Social Justice is Not a NATURAL Byproduct of Yoga (Part Two)
This post is a follow-up to What is Yoga Without A Little Social Justice. And I I know the title for this post may seem a bit off-putting to yogis. But, someone recently posted on my Instagram page, that social justice is a natural byproduct of yoga. And well, frankly, it’s not. When we think of something happening naturally, we associate unconscious efforting or rather that something happens without try. It just organically or naturally occurs. Social justice isn’t one of those things. Even if everyone in the world were to practice yoga, social justice would not naturally happen. The reason it wouldn’t naturally happen is because in order to achieve justice, conscious and concerted effort must be enacted. So what does that mean, it means genuine and critical thought must be applied in order for social justice to be achieved.
Imagine the following statements as being made by two different individuals:
Individual one says, “I love and value everyone”. This is a common mantra and ode to community existence. It’s also an example that social justice or an understanding of social justice has not been achieved. Further understanding of that message suggests that everyone’s experience is known and understood. Now, individual two says, “I value learning that the experiences of others are not mine, and I seek to understand so maybe I can love”. That’s social justice. The difference in the two statements is that the second individual is not taking an approach to which they make a blanketed statements that precludes them from learning who the “Other” is. Rather than assuming to know, they drop the ego and position themselves as an unknowing, unassuming being. They make themselves vulnerable to the idea of not knowing so that they may learn. To achieve social justice we must drop the ego and be willing to understand the experiences of others.
So how do we do that. As a teacher educator of diversity and social justice, I get that question often. “I hear you, Dr. Jordan. But, how do I do it?” My students would be surprised that I’m making a choice to answer the question, so here it goes:
Recognize there is a problem: So that’s self explanatory. There is a problem, hence all the social justice movements and lots of hashtags.
Recognize your positions of privilege: We are all privileged in some way, shape, or form. Privilege exists for all of us. Seems kind of strange of me – as a Black woman – to say we all have privilege, but we do. Some areas of privilege for me include my socioeconomic status, my sexuality, my educational attainment, etc. Not an exhaustive list, but you get my point. My race is not privileged and neither is my gender but, I have areas of privilege that situate me as having a certain seat at the table.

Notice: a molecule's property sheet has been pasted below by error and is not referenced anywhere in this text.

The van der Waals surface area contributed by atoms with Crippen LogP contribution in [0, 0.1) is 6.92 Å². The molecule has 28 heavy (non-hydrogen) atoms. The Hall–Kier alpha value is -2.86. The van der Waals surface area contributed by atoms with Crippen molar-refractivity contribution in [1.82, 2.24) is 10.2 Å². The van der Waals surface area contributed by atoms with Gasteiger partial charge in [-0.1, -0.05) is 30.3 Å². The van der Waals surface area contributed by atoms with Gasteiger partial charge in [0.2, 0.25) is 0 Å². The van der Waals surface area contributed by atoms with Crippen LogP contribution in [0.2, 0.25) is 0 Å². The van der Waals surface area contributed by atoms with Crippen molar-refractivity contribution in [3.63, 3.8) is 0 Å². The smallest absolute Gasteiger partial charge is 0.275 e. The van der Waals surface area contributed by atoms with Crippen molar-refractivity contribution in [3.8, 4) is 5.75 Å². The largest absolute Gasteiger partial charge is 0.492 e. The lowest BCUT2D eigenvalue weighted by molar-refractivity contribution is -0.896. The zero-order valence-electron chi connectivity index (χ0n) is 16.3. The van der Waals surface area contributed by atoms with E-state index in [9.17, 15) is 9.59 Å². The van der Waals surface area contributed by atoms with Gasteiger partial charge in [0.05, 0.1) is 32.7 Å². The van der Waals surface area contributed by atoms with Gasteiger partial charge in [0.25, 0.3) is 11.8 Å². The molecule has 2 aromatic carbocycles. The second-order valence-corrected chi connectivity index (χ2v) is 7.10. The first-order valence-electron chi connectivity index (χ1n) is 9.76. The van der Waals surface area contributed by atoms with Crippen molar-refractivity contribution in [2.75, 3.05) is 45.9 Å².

Talk to People: I know that seems silly, but it’s not. Often times many of us make a choice to only talk to people who look like us, who think like us, who have the same values as us – simply put we talk to people who are just like us because it’s comfortable. Get uncomfortable. If you care about social justice, talk to people. Make a choice to hear the other side. Once you’ve heard the other side, challenge your preconceived notions and perceptions – essentially drop what you think you know. Thich Nhat Hanh (1987, 2005) teaches, “Understanding means to throw away your knowledge…Knowledge is solid, it blocks the way to understanding” (p. 49)
Challenge your preconceived notions and perceptions: This statement more than anything is the reason why social justice is not a natural byproduct of yoga. You can do the work for feeling connected to others, to the earth, to this life, etc. You can do the work of being mindful and attending to your breath. And then what? None of those things require you to challenge the status quo, social conditions, oppression, marginalization, micro-aggressions, etc. Once you’ve learned that an experience in this life may not be yours, how do you challenge it and critique it so things can be rewritten and justice can be achieved.
Commitment to Equity not equality: The idea of treating everyone equally is a farce. Equal under the law sure, and well, that’s a conversation for a different blog. But, every person is different and deserves to be treated equitably, meaning each person is entitled to what they NEED. Read that again. Each person is entitled to what they need. An example of that, if you have someone that needs ADA compliant access or resources and your company or home or yoga studio doesn’t provide those accessibilities then you are not equitable. Another example, a 3rd grade teacher in her classroom knows she/he has 26 students who all have different needs, maybe someone in the class needs to stand while they work, maybe someone else needs to be at the front of the room, maybe someone needs minimal stimuli to help them focus, maybe another child needs to come to school early to do their work because doing it at home isn’t an option – that’s 26 bodies, that need 26 plus different accommodations. Equity, not equality.
Educating yourself: Take time to read up on everything that is social justice related. Listen to all the news networks, whether you agree or not. Take time to learn. Once learning has taken place, then you’ll be in much better place to move the social justice needle.
The social justice movements of the world need people who don’t just care about an issue, but actually show up. The social justice movements of the world need people who actually make a conscious and concerted effort to do the work, to drop their egos, to put aside their knowledge so that they may contribute to a better society. Change requires work. And as yogis, we need to get off of our mats and do the work out their in the world.
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